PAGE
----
Exeter Cathedral: one of the oldest Cathedrals in England
In the year 705, the great diocese of Wessex was divided, and Devonshire with Cornwall came under the control of the bishops of Sherborne. So they continued until 909 when the see of Crediton was founded for the two counties. In 936, Athelstan having completed the conquest of the West, a separate see was established for Cornwall at St. Germans. Crediton and St. Germans were again united in 1042 under Bishop Living: eight years later the place of the see was removed to Exeter by Bishop Leofric. Athelstan had founded a monastery there, which Sweyn destroyed in 1003. But Canute in 1019 built a new church, and this in 1050 became the Cathedral. It stood on the site of the present building, and all trace of it has now disappeared. Bishop Warelvrast was the first builder of the church as we now know it: the two transeptal towers of his work remain. In 1280 Peter Quivil succeeded to the bishopric and began his wonderful transformation: it is to him that we owe the decorated work of the building.
The see of Exeter, with its thirty-two manors and fourteen palaces, was one of the richest and most attractive in England. Its bishops being largely drawn from the wealthy families were able to carry out their building operations in a lavish manner. Walter de Stapledon, whose rule, 1307-1329, corresponds with the reign of the first two Edwards, not only spent a whole year’s revenue on the festivities attending his enthronement but an enormous sum on the Exeter Cathedral as well. He also built Exeter College, Oxford, and a palace in London. John Grandisson (1327- 1369) whose sister, the Lady Catherine, is the heroine of the romantic story of the institution of the Order of the Garter, was another wealthy and magnificent prelate of royal and noble lineage. Succeeding to the peerage of his brother in 1358, he built the nave of the Cathedral, and the church of St. Mary Ottery.
He was the trusted friend of Edward III, to whom he left a splendid legacy. But the interest in the bishops of Exeter is by no means confined to those who were statesmen or great builders. Miles Coverdale, the Bible translator, was bishop for two years, and The Prayer Book Psalter is, in essence, the Psalter of Coverdale’s Bible.
The Exeter Cathedral was spared by express condition on the surrender of the city to the Parliamentary forces under Fairfax. But during the Commonwealth, the cloisters were demolished, and a cloth market established on the site. A partition wall was built, dividing the church into two parts – East Peter’s for the Presbyterians, and West Peter’s for the Independents.
The diocese has sent forth two great missionaries, Winifrith (St. Boniface) to Germany in 716, and John Coleridge Patteson to Melanesia. Patteson was martyred in 1871, and the pulpit in the nave of the Cathedral is to his memory.
Features to be Noticed
The transeptal towers, the church of St. Mary Ottery is the only other example in England. Ingenious opening of the towers as transepts. The choir and Lady-chapel are together longer than the nave. Lowness and breadth of the whole building. Great breadth, and variety of tracery, of windows. Clerestory of nave unusually high; triforium unusually low. Clustered columns of the nave, a very beautiful feature. Groining of the roof, and beauty of detail throughout the building. The throne; the minstrels’ gallery decorated with carved angels playing instruments; the sedilia (used by clergy as seating during services); the clock; the misereres, among the best in the country. The excellent modern glass of Clayton & Bell. The library is very rich in Anglo-Saxon, and other manuscripts, and contains the original Exon Domesday with unique information about politics, society, and the landscape of South-West Britain a thousand years ago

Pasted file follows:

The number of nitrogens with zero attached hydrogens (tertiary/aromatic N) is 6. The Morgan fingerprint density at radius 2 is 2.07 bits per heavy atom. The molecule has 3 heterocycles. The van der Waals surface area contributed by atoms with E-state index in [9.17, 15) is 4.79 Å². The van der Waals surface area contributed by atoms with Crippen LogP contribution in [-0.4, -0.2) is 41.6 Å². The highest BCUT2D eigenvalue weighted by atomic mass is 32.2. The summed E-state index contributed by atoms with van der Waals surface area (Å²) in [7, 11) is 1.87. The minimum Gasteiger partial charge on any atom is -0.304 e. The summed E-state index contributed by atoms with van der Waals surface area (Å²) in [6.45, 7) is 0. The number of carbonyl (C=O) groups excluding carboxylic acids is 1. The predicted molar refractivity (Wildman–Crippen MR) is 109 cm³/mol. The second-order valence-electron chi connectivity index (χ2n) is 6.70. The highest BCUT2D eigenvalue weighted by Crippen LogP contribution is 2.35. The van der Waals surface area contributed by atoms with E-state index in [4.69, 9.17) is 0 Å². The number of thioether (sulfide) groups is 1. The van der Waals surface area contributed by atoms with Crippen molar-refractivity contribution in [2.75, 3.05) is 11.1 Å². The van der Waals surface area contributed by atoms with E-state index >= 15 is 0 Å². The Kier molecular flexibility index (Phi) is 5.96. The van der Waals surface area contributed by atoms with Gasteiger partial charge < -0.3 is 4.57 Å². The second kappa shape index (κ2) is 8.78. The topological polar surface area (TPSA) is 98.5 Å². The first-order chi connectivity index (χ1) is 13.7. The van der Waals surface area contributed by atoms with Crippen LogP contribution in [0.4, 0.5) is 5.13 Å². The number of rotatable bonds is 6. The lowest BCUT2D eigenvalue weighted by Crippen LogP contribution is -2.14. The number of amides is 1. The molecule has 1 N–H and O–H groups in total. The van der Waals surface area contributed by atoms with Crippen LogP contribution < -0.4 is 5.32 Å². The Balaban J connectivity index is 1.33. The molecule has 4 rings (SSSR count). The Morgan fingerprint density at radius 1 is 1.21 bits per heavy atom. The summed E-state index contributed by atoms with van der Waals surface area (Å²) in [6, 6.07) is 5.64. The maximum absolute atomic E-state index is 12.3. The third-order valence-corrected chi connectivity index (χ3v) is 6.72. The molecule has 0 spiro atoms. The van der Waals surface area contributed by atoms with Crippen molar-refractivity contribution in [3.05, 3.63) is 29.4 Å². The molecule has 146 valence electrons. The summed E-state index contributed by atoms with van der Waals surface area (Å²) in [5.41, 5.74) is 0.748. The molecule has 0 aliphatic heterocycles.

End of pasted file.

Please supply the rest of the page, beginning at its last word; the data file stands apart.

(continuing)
|1112||Saxon church pulled down, and Norman building was begun by Bishop Warelwast. The towers and some smaller work remain|
|1191||The Norman building finished|
|1194-1206||The choir enlarged; north porch; cloister doorway; Lady-chapel, and five other chapels —Bishop Marshall|
|1224-1244||The Chapter-house (raised c. 1420); the misereres —Bishop Bruere|
|1257-1280||Chapels of St. Gabriel, St. Mary Magdalene, and St. James restored by Bishop Bronescombe|
|1280-1291||The rebuilding of the Cathedral planned and begun by Bishop Peter Quivil. He built arches in the Norman towers, thus making them a part of the church, finished the easternmost bays of the nave, and transformed the Lady-chapel|
|1292-1307||Quivil’s work in the choir continued by Bishop Bytton|
|1308-1327||The choir completed, and cloister begun by Bishop Stapledon, who also erected the bishop’s throne, the screen, and the sedilia|
|1328-1367||The nave finished in Quivil’s design by Bishop Grandisson, who also built the west front of the chapel of St. Radegund and part of the cloister|
|1370-1394||Cloister finished by Bishop Brantyngham, the builder of the screen of the west front, and the east window|
|1420-1455||Nave windows glazed, and chapterhouse raised by Bishop Lacey|
|1478-1486||Pinnacles and turrets added to towers|
|1504-1519||The Oldham and Speke chapels|
|1657||The cloisters destroyed|
|1662-1667||Restorations under Bishop Seth Ward|
|1766||Glazing of the west window|
|1871||Work of Sir Gilbert Scott begun|
|1942||the Cathedral suffered a direct hit blowing out the windows and destroying St James Chapel.|
|1945-1953||The bomb damage repaired, both towers completely restored|
Visiting Exeter Cathedral
The Exeter Cathedral remains a site of worship as well as a building of historic significance. Guided tours, special events and religious services continue to take place within its walls.
The Cathedral is open daily for prayer and worship.
Monday to Saturday from 09:00 – 17:00 hrs
Sunday from 11:30 – 17:00 hrs
Admission price: GBP 7.50
Address: 1 The Cloisters, Exeter EX1 1HS, UK